Chancellor Philip Hammond is facing calls from within his own party to review the four-year freeze on working-age benefits to alleviate the pressures on those with the lowest incomes in Britain.

It comes after The Independent revealed earlier this month the Government had grossly underestimated the severity of its four-year freeze on working-age benefits, with the cap now set to hit claimants by almost 50 per cent more than official estimates.

An analysis by the House of Commons Library showed that, due to rising inflation, the measure introduced last year is now expected to reduce support for those on low incomes by £13bn over the next four years, compared with the Government’s own forecast of £9bn.

Heidi Allen, a Conservative MP on the Work and Pensions Select Committee, told The Independent the Chancellor needed to look again at the policy.

“I see it principally because of Brexit that economically things were going to get turbulent, and that’s why we pushed so hard to get some money pumped back into universal credit, which as you’ll know we got a modest improvement on the taper rate – a couple of per cent,” she said.

“I remember saying it at the time: ‘We’re not through this yet’. If inflation picks up, people are going to be in trouble and that’s where we are.”

Asked whether she thought Mr Hammond should review the policy, Ms Allen replied: “I do.”

Ms Allen said the Chancellor has to look seriously at injecting money back either into the work allowances or the taper rates in universal credit in line with where inflation is heading. One possible solution would be redirecting the finances put into the raising of the tax threshold, she added.

“Otherwise while the raising of the tax threshold was great, it’s a bit of a headline because it affects absolutely everybody,” she said.

“It’s a pretty crude and blunt instrument in terms of having a positive impact on incomes because it doesn’t focus in on those who really need it.

We observe that inflation in the prices of basics is pretty visible, visit the supermarket for a start…

This is worth noting,

Debbie Abrahams, the shadow Work and Pensions Secretary, said the four-year freeze in social security payments, coupled with the increase in inflation, will “feel like a cut to families who are already struggling”.

“Millions of people who rely on tax credits, universal credit, employment and support allowance and other forms of social security will see their living standards fall even further. Many more children and disabled people will face poverty,” she added.

Ms Abrahams also said Jeremy Corbyn’s party would reverse the cuts to in-work support that “will see 2.5 million families worse off by an average of £2,100 a year”.

A Government spokesperson said: “By cutting taxes for millions of people, giving the lowest earners a pay rise with the National Living Wage, doubling free childcare for nearly 400,000 parents and freezing fuel duty, we are helping people who need it most.”

Written by Andrew Coates

April 18, 2017 at 10:00 am

From Benefit Cap to Universal Credit: Theresa May Spreads Misery.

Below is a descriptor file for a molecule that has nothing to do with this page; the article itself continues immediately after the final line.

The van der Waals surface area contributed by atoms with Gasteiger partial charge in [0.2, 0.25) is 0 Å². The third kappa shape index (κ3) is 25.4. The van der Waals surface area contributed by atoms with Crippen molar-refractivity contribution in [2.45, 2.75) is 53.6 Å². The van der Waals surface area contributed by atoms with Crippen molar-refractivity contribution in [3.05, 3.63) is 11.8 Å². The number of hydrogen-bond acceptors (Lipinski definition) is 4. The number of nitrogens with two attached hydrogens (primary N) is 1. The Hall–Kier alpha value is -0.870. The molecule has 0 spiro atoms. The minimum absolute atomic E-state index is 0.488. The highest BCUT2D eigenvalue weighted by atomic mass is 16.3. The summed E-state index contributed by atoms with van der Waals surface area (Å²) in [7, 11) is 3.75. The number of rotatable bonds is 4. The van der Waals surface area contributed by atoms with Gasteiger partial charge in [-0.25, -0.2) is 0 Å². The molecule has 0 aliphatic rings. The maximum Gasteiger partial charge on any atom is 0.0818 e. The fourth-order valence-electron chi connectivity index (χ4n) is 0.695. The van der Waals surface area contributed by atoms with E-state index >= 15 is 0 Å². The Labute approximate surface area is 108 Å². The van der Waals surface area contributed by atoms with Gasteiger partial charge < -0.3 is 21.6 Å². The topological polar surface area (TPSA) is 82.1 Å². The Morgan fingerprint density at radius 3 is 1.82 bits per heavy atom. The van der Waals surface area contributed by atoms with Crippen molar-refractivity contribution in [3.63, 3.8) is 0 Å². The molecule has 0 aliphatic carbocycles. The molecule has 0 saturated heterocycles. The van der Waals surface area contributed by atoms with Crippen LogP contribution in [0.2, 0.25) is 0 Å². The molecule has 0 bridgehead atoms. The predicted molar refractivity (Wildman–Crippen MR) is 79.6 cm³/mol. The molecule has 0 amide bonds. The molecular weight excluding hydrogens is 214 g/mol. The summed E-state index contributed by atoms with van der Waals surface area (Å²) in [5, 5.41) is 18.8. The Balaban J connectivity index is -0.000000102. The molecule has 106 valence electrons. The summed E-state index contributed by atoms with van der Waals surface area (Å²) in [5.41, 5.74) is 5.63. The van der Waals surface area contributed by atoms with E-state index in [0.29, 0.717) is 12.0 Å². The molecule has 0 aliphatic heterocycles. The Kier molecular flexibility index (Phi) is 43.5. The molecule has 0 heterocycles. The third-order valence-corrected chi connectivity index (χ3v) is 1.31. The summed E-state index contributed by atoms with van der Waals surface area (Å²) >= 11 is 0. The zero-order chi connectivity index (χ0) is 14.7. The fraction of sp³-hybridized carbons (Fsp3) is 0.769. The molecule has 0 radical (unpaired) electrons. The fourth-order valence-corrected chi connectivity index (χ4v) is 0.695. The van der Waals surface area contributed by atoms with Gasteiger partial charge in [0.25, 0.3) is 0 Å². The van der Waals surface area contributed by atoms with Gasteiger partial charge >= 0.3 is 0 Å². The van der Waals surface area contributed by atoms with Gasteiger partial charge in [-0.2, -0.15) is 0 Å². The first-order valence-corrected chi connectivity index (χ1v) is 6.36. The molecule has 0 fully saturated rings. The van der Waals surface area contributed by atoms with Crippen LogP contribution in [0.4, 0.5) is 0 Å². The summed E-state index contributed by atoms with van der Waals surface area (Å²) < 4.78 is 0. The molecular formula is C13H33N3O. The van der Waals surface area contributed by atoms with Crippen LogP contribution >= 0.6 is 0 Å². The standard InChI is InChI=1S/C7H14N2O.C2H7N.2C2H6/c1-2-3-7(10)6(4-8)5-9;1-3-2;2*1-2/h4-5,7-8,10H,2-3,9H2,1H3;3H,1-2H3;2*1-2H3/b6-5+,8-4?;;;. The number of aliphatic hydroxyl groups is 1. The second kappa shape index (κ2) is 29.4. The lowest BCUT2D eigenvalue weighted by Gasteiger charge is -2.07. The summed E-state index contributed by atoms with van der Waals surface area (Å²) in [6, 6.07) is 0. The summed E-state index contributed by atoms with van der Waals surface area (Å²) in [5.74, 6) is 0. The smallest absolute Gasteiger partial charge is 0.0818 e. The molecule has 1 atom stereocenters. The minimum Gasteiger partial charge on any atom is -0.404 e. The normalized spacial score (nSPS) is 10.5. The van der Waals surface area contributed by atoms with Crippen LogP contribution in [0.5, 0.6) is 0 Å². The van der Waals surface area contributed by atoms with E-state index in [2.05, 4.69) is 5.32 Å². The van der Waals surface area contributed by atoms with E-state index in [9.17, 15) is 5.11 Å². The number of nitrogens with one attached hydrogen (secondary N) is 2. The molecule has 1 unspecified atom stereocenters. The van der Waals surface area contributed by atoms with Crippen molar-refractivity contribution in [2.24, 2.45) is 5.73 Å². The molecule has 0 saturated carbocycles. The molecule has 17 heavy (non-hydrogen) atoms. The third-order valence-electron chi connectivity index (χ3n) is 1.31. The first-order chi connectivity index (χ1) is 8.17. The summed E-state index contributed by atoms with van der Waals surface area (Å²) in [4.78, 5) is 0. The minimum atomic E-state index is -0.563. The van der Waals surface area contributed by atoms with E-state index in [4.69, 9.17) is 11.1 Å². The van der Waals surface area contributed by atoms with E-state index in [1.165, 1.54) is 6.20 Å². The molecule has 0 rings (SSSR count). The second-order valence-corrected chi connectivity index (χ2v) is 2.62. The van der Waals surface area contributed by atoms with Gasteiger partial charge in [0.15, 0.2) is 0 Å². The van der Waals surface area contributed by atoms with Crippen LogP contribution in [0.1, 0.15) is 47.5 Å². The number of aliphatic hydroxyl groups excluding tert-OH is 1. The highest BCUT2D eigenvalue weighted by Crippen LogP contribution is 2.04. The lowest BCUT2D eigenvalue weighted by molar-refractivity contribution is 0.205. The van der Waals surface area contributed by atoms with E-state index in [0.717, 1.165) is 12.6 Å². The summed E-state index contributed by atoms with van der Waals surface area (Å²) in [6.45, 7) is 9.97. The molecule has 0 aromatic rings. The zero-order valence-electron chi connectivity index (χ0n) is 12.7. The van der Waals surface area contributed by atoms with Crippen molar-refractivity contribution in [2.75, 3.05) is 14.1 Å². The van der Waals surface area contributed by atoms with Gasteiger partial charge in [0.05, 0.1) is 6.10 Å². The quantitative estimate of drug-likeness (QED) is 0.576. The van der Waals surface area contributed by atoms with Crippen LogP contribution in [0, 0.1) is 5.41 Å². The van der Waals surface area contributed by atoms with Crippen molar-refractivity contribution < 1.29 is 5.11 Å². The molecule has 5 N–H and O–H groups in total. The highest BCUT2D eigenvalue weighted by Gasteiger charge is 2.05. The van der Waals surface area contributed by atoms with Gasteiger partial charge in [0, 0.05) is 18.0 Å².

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Last Night the BBC showed this programme:  BemThousands on 50p-a-week housing benefit, Panorama finds.

More than 7,500 households have lost their housing benefit and instead receive a nominal 50p a week because of the welfare cap, the BBC has found.

A Panorama survey of hundreds of councils shows at least 67,600 homes in England, Scotland and Wales have lost some money due to the policy.

The cap is £23,000 in London and £20,000 in the rest of the country.

The nominal amount is paid so that those households can claim access to an emergency fund if they need to.

They have to be in receipt of some housing benefit in order to be eligible to apply for discretionary housing payments, a special government fund set up for those particularly affected by the cap.

The cap is part of the government’s drive to get unemployed people back into employment by cutting out-of-work benefits.

The amount of money above the limit is taken from either housing benefit or Universal Credit.

The Mirror, a paper which has consistently stood up for us lot, reports on this,

Tories’ benefit cap leaves thousands of families left with just 50p a week for rent

People have been made homeless and separated from their children as a result of the new welfare rules, according to a BBC Panorama probe

And in a further story,

Unemployed mother-of-four receives just 50p A WEEK to cover rent after Tory housing benefit cap changes

Desperate Kim Carmichael was threatened with eviction at the start of the year and says her life has altered dramatically as a result of the government’s adjustments

They used to get £500 a week in benefits to look after their four children but their payments were cut by £120 in November under the changes.

They say their rent used to be covered by housing benefit but that has since been cut to the minimum amount.

Steve said: “Now it’s only 50p a week – so that’s £2 a month, which they may as well keep. It costs more to send a letter out.”

The family was threatened with eviction at the end of January because of their rent arrears.

They then got a payment from a special government fund set up to help those who have been affected by the cap.

But this payment also ran out at the end of March and they will now have to apply for more money. If they don’t get it, they could lose their home.

The government says the benefit cap tries to level up “the playing field between families who are in work and who are reliant on benefits.”

The misery the government is inflicting specifically through Universal Credit is spread wider.

Serious stories are appearing in the better regional papers.

This is from the Chronicle, Newcastle.

How much money do people claiming Universal Credit benefits actually get?